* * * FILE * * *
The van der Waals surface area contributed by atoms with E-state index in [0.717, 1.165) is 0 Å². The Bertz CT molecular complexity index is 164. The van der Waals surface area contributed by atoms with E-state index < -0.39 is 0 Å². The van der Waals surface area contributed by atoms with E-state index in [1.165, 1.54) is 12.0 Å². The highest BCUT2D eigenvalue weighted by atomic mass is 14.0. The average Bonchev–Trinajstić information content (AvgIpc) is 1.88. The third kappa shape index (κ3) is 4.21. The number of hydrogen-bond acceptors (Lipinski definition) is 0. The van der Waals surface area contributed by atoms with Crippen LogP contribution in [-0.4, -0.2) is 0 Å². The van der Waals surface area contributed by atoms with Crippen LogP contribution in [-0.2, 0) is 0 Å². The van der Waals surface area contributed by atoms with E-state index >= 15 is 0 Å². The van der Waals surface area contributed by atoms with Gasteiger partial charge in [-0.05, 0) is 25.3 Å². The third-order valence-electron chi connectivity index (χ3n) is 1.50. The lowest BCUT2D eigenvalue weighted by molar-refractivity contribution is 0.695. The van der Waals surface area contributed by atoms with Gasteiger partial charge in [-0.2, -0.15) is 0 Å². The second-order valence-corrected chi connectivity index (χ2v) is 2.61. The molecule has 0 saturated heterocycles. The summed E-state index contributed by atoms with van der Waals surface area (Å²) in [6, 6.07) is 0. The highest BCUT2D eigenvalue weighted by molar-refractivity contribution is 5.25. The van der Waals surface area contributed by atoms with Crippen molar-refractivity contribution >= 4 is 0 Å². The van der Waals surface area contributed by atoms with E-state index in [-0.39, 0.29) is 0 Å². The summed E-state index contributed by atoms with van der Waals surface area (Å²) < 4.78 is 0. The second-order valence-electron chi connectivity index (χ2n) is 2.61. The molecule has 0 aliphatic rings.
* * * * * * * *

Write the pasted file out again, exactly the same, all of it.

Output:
The van der Waals surface area contributed by atoms with E-state index in [0.717, 1.165) is 0 Å². The Bertz CT molecular complexity index is 164. The van der Waals surface area contributed by atoms with E-state index < -0.39 is 0 Å². The van der Waals surface area contributed by atoms with E-state index in [1.165, 1.54) is 12.0 Å². The highest BCUT2D eigenvalue weighted by atomic mass is 14.0. The average Bonchev–Trinajstić information content (AvgIpc) is 1.88. The third kappa shape index (κ3) is 4.21. The number of hydrogen-bond acceptors (Lipinski definition) is 0. The van der Waals surface area contributed by atoms with Crippen LogP contribution in [-0.4, -0.2) is 0 Å². The van der Waals surface area contributed by atoms with Crippen LogP contribution in [-0.2, 0) is 0 Å². The van der Waals surface area contributed by atoms with E-state index >= 15 is 0 Å². The van der Waals surface area contributed by atoms with Gasteiger partial charge in [-0.05, 0) is 25.3 Å². The third-order valence-electron chi connectivity index (χ3n) is 1.50. The lowest BCUT2D eigenvalue weighted by molar-refractivity contribution is 0.695. The van der Waals surface area contributed by atoms with Gasteiger partial charge in [-0.2, -0.15) is 0 Å². The second-order valence-corrected chi connectivity index (χ2v) is 2.61. The molecule has 0 saturated heterocycles. The summed E-state index contributed by atoms with van der Waals surface area (Å²) in [6, 6.07) is 0. The highest BCUT2D eigenvalue weighted by molar-refractivity contribution is 5.25. The van der Waals surface area contributed by atoms with Crippen molar-refractivity contribution >= 4 is 0 Å². The van der Waals surface area contributed by atoms with E-state index in [-0.39, 0.29) is 0 Å². The summed E-state index contributed by atoms with van der Waals surface area (Å²) < 4.78 is 0. The second-order valence-electron chi connectivity index (χ2n) is 2.61. The molecule has 0 aliphatic rings.